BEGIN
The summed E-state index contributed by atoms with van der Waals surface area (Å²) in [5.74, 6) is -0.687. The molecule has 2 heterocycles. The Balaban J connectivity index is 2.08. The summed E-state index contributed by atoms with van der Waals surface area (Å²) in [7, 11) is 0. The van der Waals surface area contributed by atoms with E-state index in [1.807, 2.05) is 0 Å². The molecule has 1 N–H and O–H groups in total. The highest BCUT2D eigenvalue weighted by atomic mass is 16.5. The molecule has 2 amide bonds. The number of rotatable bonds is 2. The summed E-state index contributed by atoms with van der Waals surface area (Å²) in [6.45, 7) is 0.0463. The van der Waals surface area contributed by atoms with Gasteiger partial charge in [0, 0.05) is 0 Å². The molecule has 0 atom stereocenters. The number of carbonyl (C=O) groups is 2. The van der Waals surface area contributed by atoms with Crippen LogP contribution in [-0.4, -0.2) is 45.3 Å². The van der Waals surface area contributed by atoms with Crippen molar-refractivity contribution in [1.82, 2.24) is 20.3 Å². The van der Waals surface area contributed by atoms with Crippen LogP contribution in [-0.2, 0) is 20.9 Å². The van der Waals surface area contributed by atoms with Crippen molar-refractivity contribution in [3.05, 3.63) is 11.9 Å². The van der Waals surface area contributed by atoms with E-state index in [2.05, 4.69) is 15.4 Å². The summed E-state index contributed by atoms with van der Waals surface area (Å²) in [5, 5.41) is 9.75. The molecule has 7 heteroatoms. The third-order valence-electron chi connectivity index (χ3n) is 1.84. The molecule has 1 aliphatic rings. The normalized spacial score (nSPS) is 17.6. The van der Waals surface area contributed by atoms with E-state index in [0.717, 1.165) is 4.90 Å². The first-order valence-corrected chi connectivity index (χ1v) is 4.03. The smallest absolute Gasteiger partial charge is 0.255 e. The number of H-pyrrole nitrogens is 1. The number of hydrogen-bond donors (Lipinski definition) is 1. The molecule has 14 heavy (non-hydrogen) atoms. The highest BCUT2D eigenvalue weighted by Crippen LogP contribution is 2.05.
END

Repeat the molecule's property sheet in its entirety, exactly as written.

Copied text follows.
The summed E-state index contributed by atoms with van der Waals surface area (Å²) in [5.74, 6) is -0.687. The molecule has 2 heterocycles. The Balaban J connectivity index is 2.08. The summed E-state index contributed by atoms with van der Waals surface area (Å²) in [7, 11) is 0. The van der Waals surface area contributed by atoms with E-state index in [1.807, 2.05) is 0 Å². The molecule has 1 N–H and O–H groups in total. The highest BCUT2D eigenvalue weighted by atomic mass is 16.5. The molecule has 2 amide bonds. The number of rotatable bonds is 2. The summed E-state index contributed by atoms with van der Waals surface area (Å²) in [6.45, 7) is 0.0463. The van der Waals surface area contributed by atoms with Gasteiger partial charge in [0, 0.05) is 0 Å². The molecule has 0 atom stereocenters. The number of carbonyl (C=O) groups is 2. The van der Waals surface area contributed by atoms with Crippen LogP contribution in [-0.4, -0.2) is 45.3 Å². The van der Waals surface area contributed by atoms with Crippen molar-refractivity contribution in [1.82, 2.24) is 20.3 Å². The van der Waals surface area contributed by atoms with Crippen LogP contribution in [-0.2, 0) is 20.9 Å². The van der Waals surface area contributed by atoms with Crippen molar-refractivity contribution in [3.05, 3.63) is 11.9 Å². The van der Waals surface area contributed by atoms with E-state index in [2.05, 4.69) is 15.4 Å². The summed E-state index contributed by atoms with van der Waals surface area (Å²) in [5, 5.41) is 9.75. The molecule has 7 heteroatoms. The third-order valence-electron chi connectivity index (χ3n) is 1.84. The molecule has 1 aliphatic rings. The normalized spacial score (nSPS) is 17.6. The van der Waals surface area contributed by atoms with E-state index in [0.717, 1.165) is 4.90 Å². The first-order valence-corrected chi connectivity index (χ1v) is 4.03. The smallest absolute Gasteiger partial charge is 0.255 e. The number of H-pyrrole nitrogens is 1. The number of hydrogen-bond donors (Lipinski definition) is 1. The molecule has 14 heavy (non-hydrogen) atoms. The highest BCUT2D eigenvalue weighted by Crippen LogP contribution is 2.05.